If you’re like me, you walk into a place like Margez and you ask what on the menu is the kind of thing that really makes the restaurant special. The answer in this case is the couscous tajine with lamb shank. So much goes into this dish that it’s almost hard to describe. First of all, a tajine is a North African earthenware pot and the word has come to also be used as a name for the dishes that are cooked inside the regional pot. If you order one of the tajines at Margez, they will bring the tajine itself to your table, uncover it for you, and leave the dish in the pot at your table. It’s a great presentation before you even get to the delicious contents of the dish.

So, what’s in it? First, there’s a lamb shank the size of your forearm. The dish steams in the pot so the lamb stays extremely moist and basically falls off the bone when you poke it with a fork. Second, there’s a (very substantial) bed of couscous. If you think it’s there to add filler to the pot, you’re wrong. The couscous is the real star of the dish. That’s because this isn’t like the couscous you can buy in a box or at a takeout counter. This couscous is truly authentic Moroccan couscous with such a fine texture that you’d almost mistake it for a powder. Sitting atop the bed of couscous is a great assortment of vegetables with some fruit mixed in to provide some sweetness to balance the flavors. The combination of everything together makes for a complete dish that would be a complete dinner, even for the hungriest of patrons.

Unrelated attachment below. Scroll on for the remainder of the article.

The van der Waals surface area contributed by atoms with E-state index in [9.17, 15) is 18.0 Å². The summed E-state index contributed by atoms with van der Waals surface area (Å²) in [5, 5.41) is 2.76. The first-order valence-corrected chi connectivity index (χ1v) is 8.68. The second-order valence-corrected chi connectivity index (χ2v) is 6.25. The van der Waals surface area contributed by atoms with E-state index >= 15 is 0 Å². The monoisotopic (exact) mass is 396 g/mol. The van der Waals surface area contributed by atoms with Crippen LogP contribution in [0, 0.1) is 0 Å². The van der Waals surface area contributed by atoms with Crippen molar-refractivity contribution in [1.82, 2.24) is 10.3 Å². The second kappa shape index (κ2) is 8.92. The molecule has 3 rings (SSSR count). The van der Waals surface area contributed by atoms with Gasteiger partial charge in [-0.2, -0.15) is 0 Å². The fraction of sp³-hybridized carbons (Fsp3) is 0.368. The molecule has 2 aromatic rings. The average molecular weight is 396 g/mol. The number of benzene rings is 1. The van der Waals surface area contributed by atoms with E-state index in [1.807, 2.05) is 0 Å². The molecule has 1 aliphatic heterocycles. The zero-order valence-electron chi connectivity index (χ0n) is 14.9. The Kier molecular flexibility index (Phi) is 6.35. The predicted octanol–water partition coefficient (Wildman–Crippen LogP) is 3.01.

If you’re looking for something for a group to share, try the mixed grill platter. Served on a huge board, you’ll get one of each kebab (kufta, lamb, steak, baby chicken), a sliced chicken breast, a serving of french fries and a bowl of Israeli salad. The kebabs are predictably great, but don’t overlook the chicken breast, which is almost unbelievably moist. The fries are crispy and the salad’s acidic taste is a delectable balance to the meat.

Sometimes at a place like Margez, the smell of the meat just overcomes you and there’s no choice but to order a steak. If it’s steak you want, I would recommend the chef steak. This 16-ounce rib eye comes sliced and topped with garlic confit and chimichurri. In addition, you’ll get some perfectly roasted potatoes and a pleasantly light side salad. The steak has an impressive char (even when ordered medium rare) and the presentation will make you hungry enough to eat the whole thing.

Not everyone can make it to Morocco, but you can grab a taste if you can make it to Margez. While the price point isn’t low, the portions are large and the food is great. Besides, complimentary pita beats complimentary jet lag every day of the week.


Nati Burnside is a freelance writer living in Fair Lawn and is a man of many interests. He can be reached at [email protected]

Margez Grill House

Meat—Moroccan Fusion
Grill—waiter service

Sunday-Thursday, 4 p.m.
- 12 a.m.

(718) 369-0979

1018 Avenue M, Brooklyn

Kheal Chizuk Hadas of Flatbush, Rabbi Yisroel P. Gornish